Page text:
If I could only write one column to promote economic development
strategy in Oklahoma, it would be on the importance of creating an
environment that supports innovation.
Why innovation? Because innovation is the deep-running current
that moves below the surface of the economy. Sometimes the surface
water of the economy can be so calm that it looks like a glass
mirror, while at other times it can be so turbulent that it
resembles the perfect storm. But regardless of what is happening on
the surface, the deeper current is unaffected. Like deep-water
currents, the long-term strength of the U.S. economy moves through
the underlying power of innovation.
The short-term economic metrics of corporate earnings, jobs, and
business cycles are measured in weeks, months and occasionally
years. These short-term indicators can represent acute pain and
Long-term economic development metrics like industrial base,
personal per capita income, education levels, birth rates, teen-age
pregnancies, and infrastructure are measured in decades.
Make no mistake about it - is no chicken and egg question about
what is most important in affecting change either for the positive
or negative. All aspects of life, whether social, governmental, or
educational are dependent upon the economy, and the health of our
economy is directly related to the strength of innovative capacity.
When developing government policy and allocating scarce
resources, those decisions - even in the name of humanity - should
be made in the blinding light of what effect the action will have on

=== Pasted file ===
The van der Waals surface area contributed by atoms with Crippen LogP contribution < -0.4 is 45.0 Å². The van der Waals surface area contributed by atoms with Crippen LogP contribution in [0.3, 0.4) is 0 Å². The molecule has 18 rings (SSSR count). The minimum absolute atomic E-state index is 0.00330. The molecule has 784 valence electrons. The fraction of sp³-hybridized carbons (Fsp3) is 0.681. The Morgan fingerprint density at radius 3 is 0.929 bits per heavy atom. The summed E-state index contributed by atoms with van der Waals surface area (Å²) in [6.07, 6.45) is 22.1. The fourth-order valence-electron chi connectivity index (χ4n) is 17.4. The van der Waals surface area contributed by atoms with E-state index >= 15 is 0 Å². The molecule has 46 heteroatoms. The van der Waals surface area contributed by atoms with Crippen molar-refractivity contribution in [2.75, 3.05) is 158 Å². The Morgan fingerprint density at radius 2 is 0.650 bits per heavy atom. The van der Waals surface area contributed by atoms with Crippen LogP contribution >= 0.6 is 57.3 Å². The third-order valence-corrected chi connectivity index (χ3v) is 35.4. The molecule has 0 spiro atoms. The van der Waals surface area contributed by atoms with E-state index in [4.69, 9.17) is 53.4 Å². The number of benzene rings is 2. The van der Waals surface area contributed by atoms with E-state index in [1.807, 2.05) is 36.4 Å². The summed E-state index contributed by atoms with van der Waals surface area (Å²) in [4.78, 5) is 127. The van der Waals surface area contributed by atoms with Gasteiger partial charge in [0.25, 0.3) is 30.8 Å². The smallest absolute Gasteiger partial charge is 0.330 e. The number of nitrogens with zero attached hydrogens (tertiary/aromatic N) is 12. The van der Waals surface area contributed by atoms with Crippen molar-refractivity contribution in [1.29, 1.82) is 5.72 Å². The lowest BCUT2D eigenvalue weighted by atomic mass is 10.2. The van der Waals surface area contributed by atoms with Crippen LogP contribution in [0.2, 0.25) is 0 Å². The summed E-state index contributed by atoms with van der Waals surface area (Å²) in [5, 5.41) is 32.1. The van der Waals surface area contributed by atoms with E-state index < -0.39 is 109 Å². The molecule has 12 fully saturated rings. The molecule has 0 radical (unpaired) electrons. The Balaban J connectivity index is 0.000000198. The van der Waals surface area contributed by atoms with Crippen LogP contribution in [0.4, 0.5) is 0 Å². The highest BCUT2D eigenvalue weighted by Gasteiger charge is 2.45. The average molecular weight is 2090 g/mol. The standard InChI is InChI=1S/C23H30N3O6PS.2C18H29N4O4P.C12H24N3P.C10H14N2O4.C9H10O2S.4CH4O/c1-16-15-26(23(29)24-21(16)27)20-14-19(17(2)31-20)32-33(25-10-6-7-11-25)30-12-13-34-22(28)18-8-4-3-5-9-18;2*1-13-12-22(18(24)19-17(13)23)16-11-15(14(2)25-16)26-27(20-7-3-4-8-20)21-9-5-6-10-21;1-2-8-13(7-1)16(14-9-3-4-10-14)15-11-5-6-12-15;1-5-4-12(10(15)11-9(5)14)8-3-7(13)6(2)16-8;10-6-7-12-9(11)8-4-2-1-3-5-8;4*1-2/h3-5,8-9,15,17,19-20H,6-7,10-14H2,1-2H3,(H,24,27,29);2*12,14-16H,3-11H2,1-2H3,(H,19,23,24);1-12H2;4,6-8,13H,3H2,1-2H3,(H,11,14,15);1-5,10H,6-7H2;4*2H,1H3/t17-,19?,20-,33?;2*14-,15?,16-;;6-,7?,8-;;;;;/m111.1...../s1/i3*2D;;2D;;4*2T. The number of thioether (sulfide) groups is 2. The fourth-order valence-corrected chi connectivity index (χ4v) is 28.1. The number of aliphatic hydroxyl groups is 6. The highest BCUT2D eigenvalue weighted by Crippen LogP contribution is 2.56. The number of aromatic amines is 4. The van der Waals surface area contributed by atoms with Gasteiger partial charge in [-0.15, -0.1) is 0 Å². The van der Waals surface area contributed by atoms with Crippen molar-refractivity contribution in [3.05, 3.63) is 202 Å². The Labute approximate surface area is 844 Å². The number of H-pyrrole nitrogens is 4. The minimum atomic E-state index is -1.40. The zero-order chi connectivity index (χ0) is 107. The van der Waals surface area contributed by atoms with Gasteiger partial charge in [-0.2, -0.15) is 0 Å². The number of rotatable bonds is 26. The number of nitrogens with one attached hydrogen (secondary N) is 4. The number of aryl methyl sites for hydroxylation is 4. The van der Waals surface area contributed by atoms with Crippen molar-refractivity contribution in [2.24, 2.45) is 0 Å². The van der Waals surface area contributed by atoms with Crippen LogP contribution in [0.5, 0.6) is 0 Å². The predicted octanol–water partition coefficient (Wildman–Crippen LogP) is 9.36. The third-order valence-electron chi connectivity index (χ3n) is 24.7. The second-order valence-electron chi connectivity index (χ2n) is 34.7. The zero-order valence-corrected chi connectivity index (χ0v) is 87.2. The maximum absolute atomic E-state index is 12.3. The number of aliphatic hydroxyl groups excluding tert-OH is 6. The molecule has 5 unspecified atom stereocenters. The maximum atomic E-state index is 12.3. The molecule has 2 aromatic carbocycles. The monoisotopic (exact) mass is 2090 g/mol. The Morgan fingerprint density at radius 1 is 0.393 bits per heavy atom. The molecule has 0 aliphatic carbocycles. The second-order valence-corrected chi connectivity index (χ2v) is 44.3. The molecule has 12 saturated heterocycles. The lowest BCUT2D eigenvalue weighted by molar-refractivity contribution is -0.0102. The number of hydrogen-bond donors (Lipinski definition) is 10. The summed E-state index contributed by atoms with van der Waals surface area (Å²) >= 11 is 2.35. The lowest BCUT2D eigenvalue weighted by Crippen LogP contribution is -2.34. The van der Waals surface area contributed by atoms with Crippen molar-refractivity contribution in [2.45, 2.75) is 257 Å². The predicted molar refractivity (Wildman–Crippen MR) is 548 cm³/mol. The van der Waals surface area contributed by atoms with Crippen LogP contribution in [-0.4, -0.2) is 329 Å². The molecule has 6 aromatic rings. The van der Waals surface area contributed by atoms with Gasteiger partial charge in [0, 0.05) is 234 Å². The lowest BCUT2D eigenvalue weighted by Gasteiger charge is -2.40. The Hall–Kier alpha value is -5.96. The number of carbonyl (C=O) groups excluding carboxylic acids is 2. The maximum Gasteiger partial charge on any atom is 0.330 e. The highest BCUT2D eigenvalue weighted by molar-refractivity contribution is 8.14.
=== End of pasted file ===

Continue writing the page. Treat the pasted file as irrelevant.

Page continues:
the long-term health of the economy. Even more specifically, the
questions should revolve around how policy and strategic decisions
affect our capacity for innovation - the making of a change in
something established - new ideas and new methods.
Without question, innovation is the underlying, fundamental
factor that drives change - not only in the economy but, also, in
government, education and social systems.
Innovation is a social process of combining resources such as
research, financial capital, infrastructure, human capital,
infrastructure, and entrepreneurs. However, even with the presence
of these resources in abundance, innovation is not guaranteed.
Innovation results from an attitude starting with an individual
and spreading to groups, organizations, institutions and
communities. Individuals have a responsibility to make a conscious
decision to either embrace innovation or not.
Those who choose to embrace innovation don't have to conceive the
ideas that lead to change; they only have to be part of the process.
For example, you as an individual can simply offer a set of
resources to the effort, such as what you know, whom you know, your
reputation, and your energy. …